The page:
You’ve done your homework by reading up on Metal Face’s beginnings, resurgence and reimergence. And now, you’re ready. We’ve come to it at last: the Metal Face remix album.
This has been a dream of mine since the days of early Metal Face, when my favorite bands at the time — Limp Bizkit, KoRn and other embarrassing past preferences — were releasing ill-conceived remix compilations of their own, somehow making versions of the same song that were worse than the originals. My earliest attempt at a remix appeared on 2%Tipp’s All-Star Tribute to Randy Shattuck when we added a train whistle and non-sensical trumpet flourishes to a previously recorded a-cappella song. We called the new — or should I say, nu version — “Rock-A-Pella Randy Candy (Killa Beez Remix),” and, in the grand tradition of remixes, made a version somehow worse than the original.
It wasn’t until Radiohead recently released a remix album for their electro-beat-heavy The King of Limbs that I decided to retry my hand at this whole remix bizness, and what a better way to start than to retool our own electro-beat-heavy album, Nets! Plus, we were due for a companion album, seeing how our previous releases had lesser counterparts.
But n3tzR3m1x3z(+B-s1d3z) deviates from the remix norm — it may actually be better than its source. No joke. No one’s laughing.
I started work on n3tzR3m1x3z(+B-s1d3z) in October 2011, two days after moving in to my current residence in Seattle. It began simple enough: While on a borrowed queen-sized air mattress that almost took up the entire room, I opened the original GarageBand file for “Symptomatic Disposition” and started tinkering. As the project began to develop, I gave myself more space in my room by leaning the mattress against the wall, but because I didn’t have any other furniture at the time — you know, like chairs or a desk, things that would’ve made the process more comfortable — I pretty much made my entire portion album while sitting on the floor. (I wouldn’t recommend this approach, unless you don’t either don’t care about your spine or have a really comfortable bean-bag chair. But even if you had the latter, that doesn’t mean it’ll make guitar playing any easier.)
Mixing the album was an on-and-off process from November to early last week. We originally intended to release this album by late December, but figured there was no rush and took our sweet time wrapping up things, with Charlie adding the bass part for “Beer in the Baler” on Monday. Like its source material, mixing n3tz was frustrating at times, mainly because of GarageBand’s less-than-ideal exporting: the quiet playback when compared to the original file, and clips galore (still worried about getting docked a letter grade). I eventually figured out I should export as an .aif file (not ideal, as those are quite the megabyte bundles) and converting to an m4a in iTunes, just for size’s sake. The finished result never sounded as great as the GarageBand file, but I think this is the best we could do with what he have. If any of you GarageBand wizards have any suggestions, I’m all ears.
The album art was something I pulled from my intro web design last year at the University of Montana. I think my instructor was showing us how to dodge/burn images via Photoshop, and already being semi-familiar with the tool, went ahead and burned the top pair of eyes to the point of making them appear as if they were severely infected and/or burned in the third degree. With the other pairs, I think I used the cloning tool to make it look like the middle person had one eye with mismatching skin growing over it, and merely changed the color of one eye for the bottom person. I’m sure my photo-journalism friends would be proud of my skills. (I should point out that I received a 50 percent on a Photoshop test for my intro to photo journalism course.) After adding some indie-friendly arial helvetica text, the album art was complete. I would really like this as a poster someday, though I’m not too eager to see those burned eyes first thing in the morning, staring back at me.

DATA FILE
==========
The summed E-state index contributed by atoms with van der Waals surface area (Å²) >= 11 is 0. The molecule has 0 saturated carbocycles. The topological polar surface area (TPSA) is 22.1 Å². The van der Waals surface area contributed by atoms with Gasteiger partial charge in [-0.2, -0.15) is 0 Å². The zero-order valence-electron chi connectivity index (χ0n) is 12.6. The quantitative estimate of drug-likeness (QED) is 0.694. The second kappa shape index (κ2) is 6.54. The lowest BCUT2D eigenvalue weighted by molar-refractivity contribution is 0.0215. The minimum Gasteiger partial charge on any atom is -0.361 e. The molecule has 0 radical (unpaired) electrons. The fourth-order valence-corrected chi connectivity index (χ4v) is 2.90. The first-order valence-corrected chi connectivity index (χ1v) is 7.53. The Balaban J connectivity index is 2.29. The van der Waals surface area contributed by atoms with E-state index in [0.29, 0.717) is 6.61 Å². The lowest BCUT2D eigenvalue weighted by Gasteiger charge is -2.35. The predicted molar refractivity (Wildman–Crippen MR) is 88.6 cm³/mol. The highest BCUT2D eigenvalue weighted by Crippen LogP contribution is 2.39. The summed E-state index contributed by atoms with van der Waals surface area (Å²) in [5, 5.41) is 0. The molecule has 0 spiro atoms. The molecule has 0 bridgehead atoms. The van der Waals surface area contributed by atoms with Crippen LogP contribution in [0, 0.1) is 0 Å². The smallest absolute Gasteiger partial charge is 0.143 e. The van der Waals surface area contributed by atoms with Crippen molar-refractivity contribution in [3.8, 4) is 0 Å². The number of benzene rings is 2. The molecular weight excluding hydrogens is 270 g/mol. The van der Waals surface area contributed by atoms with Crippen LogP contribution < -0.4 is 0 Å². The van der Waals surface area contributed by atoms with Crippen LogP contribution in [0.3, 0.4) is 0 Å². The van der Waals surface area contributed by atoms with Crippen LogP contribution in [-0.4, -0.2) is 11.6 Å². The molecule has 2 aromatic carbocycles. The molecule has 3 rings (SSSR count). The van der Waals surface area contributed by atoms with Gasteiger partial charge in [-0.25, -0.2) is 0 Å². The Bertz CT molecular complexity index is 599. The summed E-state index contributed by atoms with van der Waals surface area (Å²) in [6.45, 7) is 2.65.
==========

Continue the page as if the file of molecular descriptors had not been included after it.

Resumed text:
Lastly, the case-challenged, numeral-addled title was inspired by Radiohead’s aforementioned remix album, TKOL 1234567. As for which letters are capitalized, which are numbers instead of letters, and why the parentheses: I’ve always found leet speak — oh, excuse me, l33t sp43k — both fascinating and annoying, (mostly annoying), and, in a way, it makes words seem more futuristic when the vowels are replaced with numb3rs. To me, remixes are all about embracing a new way of doing things — for better or for worse — and if I could make a title appear more computerized, that will only help our goal. Right? Oh, and as far as the inconsistent casing is concerned, I wanted a mixed combination that was both pleasing to the eye and disorienting. (I should also point out that my sense of design and typography isn’t the sharpest, as evidenced by my first attempt at a personal website.)
From conception to completion, R3m1x3z was an exercise in creating chaos within an already existant song structure, trying to destroy said structure and coming out the other end with something that was both different and (somewhat) faithful to its source material. It was more than just creating the same album twice — though it may very well like it at times — but rather, a re-imagination of our imagination, a rebirth of what we birthed. It was laborious at times, but it was labor born out of love. And nifty computer loops.
Expect a track-by-track analysis soon. While you’re waiting, download Nets and n3tzR3m1x3z(+B-s1d3z). You’ll be glad you did.